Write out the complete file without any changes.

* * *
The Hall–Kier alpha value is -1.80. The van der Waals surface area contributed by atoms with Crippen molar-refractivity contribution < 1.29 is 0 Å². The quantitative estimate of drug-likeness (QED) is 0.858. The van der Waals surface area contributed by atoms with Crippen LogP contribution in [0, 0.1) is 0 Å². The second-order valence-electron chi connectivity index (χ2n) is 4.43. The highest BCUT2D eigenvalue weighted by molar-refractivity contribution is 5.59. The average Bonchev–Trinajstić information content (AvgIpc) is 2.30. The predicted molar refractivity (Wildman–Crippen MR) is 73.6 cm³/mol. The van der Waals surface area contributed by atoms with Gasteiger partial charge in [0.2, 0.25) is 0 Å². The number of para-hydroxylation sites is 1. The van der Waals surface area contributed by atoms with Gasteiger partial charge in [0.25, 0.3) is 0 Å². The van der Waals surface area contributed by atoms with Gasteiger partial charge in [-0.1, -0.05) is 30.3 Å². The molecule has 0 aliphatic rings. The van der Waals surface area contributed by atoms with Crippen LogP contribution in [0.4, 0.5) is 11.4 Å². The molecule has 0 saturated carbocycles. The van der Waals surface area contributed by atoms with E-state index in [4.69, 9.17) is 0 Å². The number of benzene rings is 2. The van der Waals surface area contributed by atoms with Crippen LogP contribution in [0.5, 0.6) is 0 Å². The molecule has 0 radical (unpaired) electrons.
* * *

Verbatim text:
The Hall–Kier alpha value is -1.80. The van der Waals surface area contributed by atoms with Crippen molar-refractivity contribution < 1.29 is 0 Å². The quantitative estimate of drug-likeness (QED) is 0.858. The van der Waals surface area contributed by atoms with Crippen LogP contribution in [0, 0.1) is 0 Å². The second-order valence-electron chi connectivity index (χ2n) is 4.43. The highest BCUT2D eigenvalue weighted by molar-refractivity contribution is 5.59. The average Bonchev–Trinajstić information content (AvgIpc) is 2.30. The predicted molar refractivity (Wildman–Crippen MR) is 73.6 cm³/mol. The van der Waals surface area contributed by atoms with Gasteiger partial charge in [0.2, 0.25) is 0 Å². The number of para-hydroxylation sites is 1. The van der Waals surface area contributed by atoms with Gasteiger partial charge in [0.25, 0.3) is 0 Å². The van der Waals surface area contributed by atoms with Gasteiger partial charge in [-0.1, -0.05) is 30.3 Å². The molecule has 0 aliphatic rings. The van der Waals surface area contributed by atoms with Crippen LogP contribution in [0.4, 0.5) is 11.4 Å². The molecule has 0 saturated carbocycles. The van der Waals surface area contributed by atoms with E-state index in [4.69, 9.17) is 0 Å². The number of benzene rings is 2. The van der Waals surface area contributed by atoms with Crippen LogP contribution in [0.5, 0.6) is 0 Å². The molecule has 0 radical (unpaired) electrons.